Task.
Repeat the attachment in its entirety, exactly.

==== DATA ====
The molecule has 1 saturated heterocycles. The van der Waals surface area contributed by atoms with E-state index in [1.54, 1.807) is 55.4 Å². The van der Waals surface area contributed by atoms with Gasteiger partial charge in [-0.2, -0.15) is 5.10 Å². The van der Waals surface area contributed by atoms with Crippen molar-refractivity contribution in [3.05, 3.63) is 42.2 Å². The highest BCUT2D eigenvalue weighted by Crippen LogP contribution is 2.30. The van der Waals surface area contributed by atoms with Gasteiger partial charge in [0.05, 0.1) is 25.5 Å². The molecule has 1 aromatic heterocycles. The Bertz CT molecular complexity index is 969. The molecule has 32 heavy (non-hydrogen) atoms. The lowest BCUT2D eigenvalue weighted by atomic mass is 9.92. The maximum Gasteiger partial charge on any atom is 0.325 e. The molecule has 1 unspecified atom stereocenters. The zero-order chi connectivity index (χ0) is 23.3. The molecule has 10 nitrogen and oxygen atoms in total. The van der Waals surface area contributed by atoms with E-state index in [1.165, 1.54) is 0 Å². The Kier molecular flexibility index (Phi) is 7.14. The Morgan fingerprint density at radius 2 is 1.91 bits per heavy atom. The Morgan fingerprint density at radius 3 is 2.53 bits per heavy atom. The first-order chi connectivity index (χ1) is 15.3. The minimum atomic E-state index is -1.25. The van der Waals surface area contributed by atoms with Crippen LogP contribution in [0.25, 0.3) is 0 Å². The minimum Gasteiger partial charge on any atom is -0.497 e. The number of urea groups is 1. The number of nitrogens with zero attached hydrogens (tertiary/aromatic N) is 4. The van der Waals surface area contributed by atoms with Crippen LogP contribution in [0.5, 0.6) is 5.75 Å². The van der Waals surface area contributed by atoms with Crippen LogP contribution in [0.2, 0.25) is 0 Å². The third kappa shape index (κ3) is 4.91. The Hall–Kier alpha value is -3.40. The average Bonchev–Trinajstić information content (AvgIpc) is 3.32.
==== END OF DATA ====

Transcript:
The molecule has 1 saturated heterocycles. The van der Waals surface area contributed by atoms with E-state index in [1.54, 1.807) is 55.4 Å². The van der Waals surface area contributed by atoms with Gasteiger partial charge in [-0.2, -0.15) is 5.10 Å². The van der Waals surface area contributed by atoms with Crippen molar-refractivity contribution in [3.05, 3.63) is 42.2 Å². The highest BCUT2D eigenvalue weighted by Crippen LogP contribution is 2.30. The van der Waals surface area contributed by atoms with Gasteiger partial charge in [0.05, 0.1) is 25.5 Å². The molecule has 1 aromatic heterocycles. The Bertz CT molecular complexity index is 969. The molecule has 32 heavy (non-hydrogen) atoms. The lowest BCUT2D eigenvalue weighted by atomic mass is 9.92. The maximum Gasteiger partial charge on any atom is 0.325 e. The molecule has 1 unspecified atom stereocenters. The zero-order chi connectivity index (χ0) is 23.3. The molecule has 10 nitrogen and oxygen atoms in total. The van der Waals surface area contributed by atoms with E-state index in [1.165, 1.54) is 0 Å². The Kier molecular flexibility index (Phi) is 7.14. The Morgan fingerprint density at radius 2 is 1.91 bits per heavy atom. The Morgan fingerprint density at radius 3 is 2.53 bits per heavy atom. The first-order chi connectivity index (χ1) is 15.3. The minimum atomic E-state index is -1.25. The van der Waals surface area contributed by atoms with Crippen LogP contribution in [0.25, 0.3) is 0 Å². The minimum Gasteiger partial charge on any atom is -0.497 e. The number of urea groups is 1. The number of nitrogens with zero attached hydrogens (tertiary/aromatic N) is 4. The van der Waals surface area contributed by atoms with Crippen LogP contribution in [0.5, 0.6) is 5.75 Å². The van der Waals surface area contributed by atoms with Crippen LogP contribution in [0.2, 0.25) is 0 Å². The third kappa shape index (κ3) is 4.91. The Hall–Kier alpha value is -3.40. The average Bonchev–Trinajstić information content (AvgIpc) is 3.32.